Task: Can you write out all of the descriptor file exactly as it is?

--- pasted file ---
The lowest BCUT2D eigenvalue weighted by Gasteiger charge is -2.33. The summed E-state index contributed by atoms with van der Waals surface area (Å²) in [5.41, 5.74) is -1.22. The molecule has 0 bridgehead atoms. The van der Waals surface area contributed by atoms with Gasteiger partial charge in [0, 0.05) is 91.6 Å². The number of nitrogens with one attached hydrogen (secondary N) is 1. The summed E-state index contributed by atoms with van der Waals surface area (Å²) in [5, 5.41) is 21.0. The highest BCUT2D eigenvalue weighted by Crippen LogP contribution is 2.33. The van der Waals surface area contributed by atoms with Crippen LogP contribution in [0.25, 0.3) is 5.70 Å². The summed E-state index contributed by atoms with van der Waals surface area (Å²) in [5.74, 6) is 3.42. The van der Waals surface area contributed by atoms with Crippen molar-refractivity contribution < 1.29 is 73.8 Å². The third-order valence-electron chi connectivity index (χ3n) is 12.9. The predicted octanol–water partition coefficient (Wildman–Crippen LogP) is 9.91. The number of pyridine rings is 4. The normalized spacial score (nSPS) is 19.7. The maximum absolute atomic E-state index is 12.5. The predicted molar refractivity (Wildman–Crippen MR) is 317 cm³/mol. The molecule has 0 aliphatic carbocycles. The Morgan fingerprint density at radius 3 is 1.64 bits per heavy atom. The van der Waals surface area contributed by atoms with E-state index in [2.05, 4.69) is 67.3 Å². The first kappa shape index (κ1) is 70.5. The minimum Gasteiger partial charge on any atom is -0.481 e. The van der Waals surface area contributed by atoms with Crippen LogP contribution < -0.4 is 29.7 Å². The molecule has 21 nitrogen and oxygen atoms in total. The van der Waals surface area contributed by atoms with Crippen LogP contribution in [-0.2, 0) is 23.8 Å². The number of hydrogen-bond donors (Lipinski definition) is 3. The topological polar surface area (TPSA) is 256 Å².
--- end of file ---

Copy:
The lowest BCUT2D eigenvalue weighted by Gasteiger charge is -2.33. The summed E-state index contributed by atoms with van der Waals surface area (Å²) in [5.41, 5.74) is -1.22. The molecule has 0 bridgehead atoms. The van der Waals surface area contributed by atoms with Gasteiger partial charge in [0, 0.05) is 91.6 Å². The number of nitrogens with one attached hydrogen (secondary N) is 1. The summed E-state index contributed by atoms with van der Waals surface area (Å²) in [5, 5.41) is 21.0. The highest BCUT2D eigenvalue weighted by Crippen LogP contribution is 2.33. The van der Waals surface area contributed by atoms with Crippen LogP contribution in [0.25, 0.3) is 5.70 Å². The summed E-state index contributed by atoms with van der Waals surface area (Å²) in [5.74, 6) is 3.42. The van der Waals surface area contributed by atoms with Crippen molar-refractivity contribution < 1.29 is 73.8 Å². The third-order valence-electron chi connectivity index (χ3n) is 12.9. The predicted octanol–water partition coefficient (Wildman–Crippen LogP) is 9.91. The number of pyridine rings is 4. The normalized spacial score (nSPS) is 19.7. The maximum absolute atomic E-state index is 12.5. The predicted molar refractivity (Wildman–Crippen MR) is 317 cm³/mol. The molecule has 0 aliphatic carbocycles. The Morgan fingerprint density at radius 3 is 1.64 bits per heavy atom. The van der Waals surface area contributed by atoms with E-state index in [2.05, 4.69) is 67.3 Å². The first kappa shape index (κ1) is 70.5. The minimum Gasteiger partial charge on any atom is -0.481 e. The van der Waals surface area contributed by atoms with Crippen LogP contribution < -0.4 is 29.7 Å². The molecule has 21 nitrogen and oxygen atoms in total. The van der Waals surface area contributed by atoms with Crippen LogP contribution in [-0.2, 0) is 23.8 Å². The number of hydrogen-bond donors (Lipinski definition) is 3. The topological polar surface area (TPSA) is 256 Å².